Collectors with advanced pulse-cleaning technology utilize a more highly engineered solution based on air-flow science. Each filter should have a dedicated electronic pulse mechanism or valve that is programmed in sequence. A sequential, double-pulse action will neutralize the tendency of the particulate to re-deposit on nearby filters. Even distribution of the pulse pressure through a cone or similar device helps ensure that the entire filter will be cleaned, not just the top or bottom.

Filter orientation within a collector is vital, too. Collectors that have filters in a vertical position provide much less exposed surface area for the potential re-deposit of particulates.

4. Gaze into the Future 

Keeping a lid on rising operating costs is an ongoing challenge for everyone in business. Filters are one of those costs. Dust collectors should have high-quality filter media in order to help keep a plant cleaner and safer for employees. But how long are the filters projected to last? Three months? Six? A year? Are they simple and fast to replace when it's time to do so? 

The correct size and design of a system also is crucial. If a collector is too small for the application, it will result in rapidly consumed filters.

Another operating cost to consider is the power a ventilation system consumes. The best collectors minimize energy usage when they start and stop automatically with a machine operator, and actively adjust their operating speed and power to match the level of activity as well as the condition and resistance of the filters.

How can you predict a collector's performance prior to purchase? Guarantees are an important indication of the reliability of a collector, as well as the company that manufactured it. How long will your purchase be covered by the manufacturer? Are you confident in a collector that is guaranteed for one year, or is five, 10 or maybe 15 years important to you? Acquisition and startup costs are important to evaluate the value of a ventilation system but they're not the whole picture.

5. Smart Collectors Put Up a Fight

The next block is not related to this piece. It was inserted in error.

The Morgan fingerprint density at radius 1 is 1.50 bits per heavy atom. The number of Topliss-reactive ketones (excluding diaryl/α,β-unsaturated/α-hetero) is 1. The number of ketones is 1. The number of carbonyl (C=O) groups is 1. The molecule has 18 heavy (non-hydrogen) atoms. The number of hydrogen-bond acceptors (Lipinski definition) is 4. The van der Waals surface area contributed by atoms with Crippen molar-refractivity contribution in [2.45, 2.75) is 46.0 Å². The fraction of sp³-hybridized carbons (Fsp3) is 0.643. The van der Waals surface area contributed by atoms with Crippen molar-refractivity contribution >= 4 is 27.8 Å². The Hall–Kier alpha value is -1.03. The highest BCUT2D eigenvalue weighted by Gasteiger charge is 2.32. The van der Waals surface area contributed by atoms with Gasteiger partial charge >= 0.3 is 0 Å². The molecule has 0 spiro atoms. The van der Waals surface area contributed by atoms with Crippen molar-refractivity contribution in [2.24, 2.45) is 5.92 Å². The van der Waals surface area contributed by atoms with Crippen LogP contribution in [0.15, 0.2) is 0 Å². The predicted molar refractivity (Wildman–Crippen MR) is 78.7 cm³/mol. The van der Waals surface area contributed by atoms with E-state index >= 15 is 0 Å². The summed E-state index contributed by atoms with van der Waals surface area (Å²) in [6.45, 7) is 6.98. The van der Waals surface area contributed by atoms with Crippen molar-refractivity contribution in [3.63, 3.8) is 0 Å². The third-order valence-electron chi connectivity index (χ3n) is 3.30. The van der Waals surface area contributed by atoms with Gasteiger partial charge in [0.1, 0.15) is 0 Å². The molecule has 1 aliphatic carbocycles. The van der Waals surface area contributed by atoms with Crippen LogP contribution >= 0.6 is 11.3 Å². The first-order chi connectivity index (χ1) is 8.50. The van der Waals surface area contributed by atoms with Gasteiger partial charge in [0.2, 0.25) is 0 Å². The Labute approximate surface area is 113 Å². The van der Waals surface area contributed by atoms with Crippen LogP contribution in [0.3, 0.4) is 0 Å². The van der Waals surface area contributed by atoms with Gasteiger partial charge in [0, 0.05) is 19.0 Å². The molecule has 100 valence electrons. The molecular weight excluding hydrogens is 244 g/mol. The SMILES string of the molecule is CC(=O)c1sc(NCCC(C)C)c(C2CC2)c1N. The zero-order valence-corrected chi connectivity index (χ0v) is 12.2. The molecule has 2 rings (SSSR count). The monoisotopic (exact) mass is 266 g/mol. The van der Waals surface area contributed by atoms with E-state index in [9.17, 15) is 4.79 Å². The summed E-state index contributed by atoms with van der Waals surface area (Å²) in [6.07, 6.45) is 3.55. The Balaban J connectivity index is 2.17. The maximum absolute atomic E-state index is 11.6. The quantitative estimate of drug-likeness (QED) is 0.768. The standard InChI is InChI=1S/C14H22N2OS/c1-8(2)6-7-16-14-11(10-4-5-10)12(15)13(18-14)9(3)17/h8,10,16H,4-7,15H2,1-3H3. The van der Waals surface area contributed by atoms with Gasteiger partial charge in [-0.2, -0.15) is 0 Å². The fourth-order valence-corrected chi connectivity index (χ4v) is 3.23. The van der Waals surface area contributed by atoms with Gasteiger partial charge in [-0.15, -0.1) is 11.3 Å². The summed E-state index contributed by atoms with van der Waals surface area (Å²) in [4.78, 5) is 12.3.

Lets face it, welding and cutting metal is not without its risks. But, metalworking is no different than most manufacturing processes in that a certain amount of caution is required to maintain a safe environment and protect your investment in equipment. Dust and fume collectors perform a crucial function in process engineering and as a result often are the frontline of defense in these operations.

What may be an unrecognized risk is the potential for air leaks during a collector's operation. Cabinet construction is important. Are seams and joints fully welded and engineered to create a perfect seal? Verifying that they are is the first step. The next line of defense should include a sensor in a collector that can detect a leak if one occurs, then instantly shut an operation down to prevent exposure to potentially harmful fumes and particulates.

Another important safety feature in a dust collector is a fire suppression system that instantly is activated in the event that particulates are accidentally ignited during welding or other operations. The best collectors offer a system that can detect both the presence of smoke and heat. 

Typically, when smoke is detected a damper is closed to eliminate oxygen and smother a fire. If heat is detected, FM-200 fire suppressant gas is deployed to extinguish the fire and protect employees and your investment in equipment and the facility.

Making the right choice in ventilation equipment for manufacturing operations can pay dividends long into the future. It's important to look closely and ask questions about all your options. When the dust settles, you'll be glad you did.

Robert Brooks is editor-in-chief  of  Foundry Management & Technology, Forging, American Machinist and Welding Design, and  has been a business-to-business reporter, writer, editor and columnist for more than 20 years, specializing in the primary metal and basic manufacturing industries. His work has covered a wide range of topics, including process technology, resource development, material selection, product design, workforce development and industrial market strategies, among others. Currently, he specializes in subjects related to metal component and product design, development, and manufacturing – including castings, forgings, machined parts and fabrications. Brooks is a graduate of Kenyon College (B.A. English, Political Science) and Emory University (M.A. English.)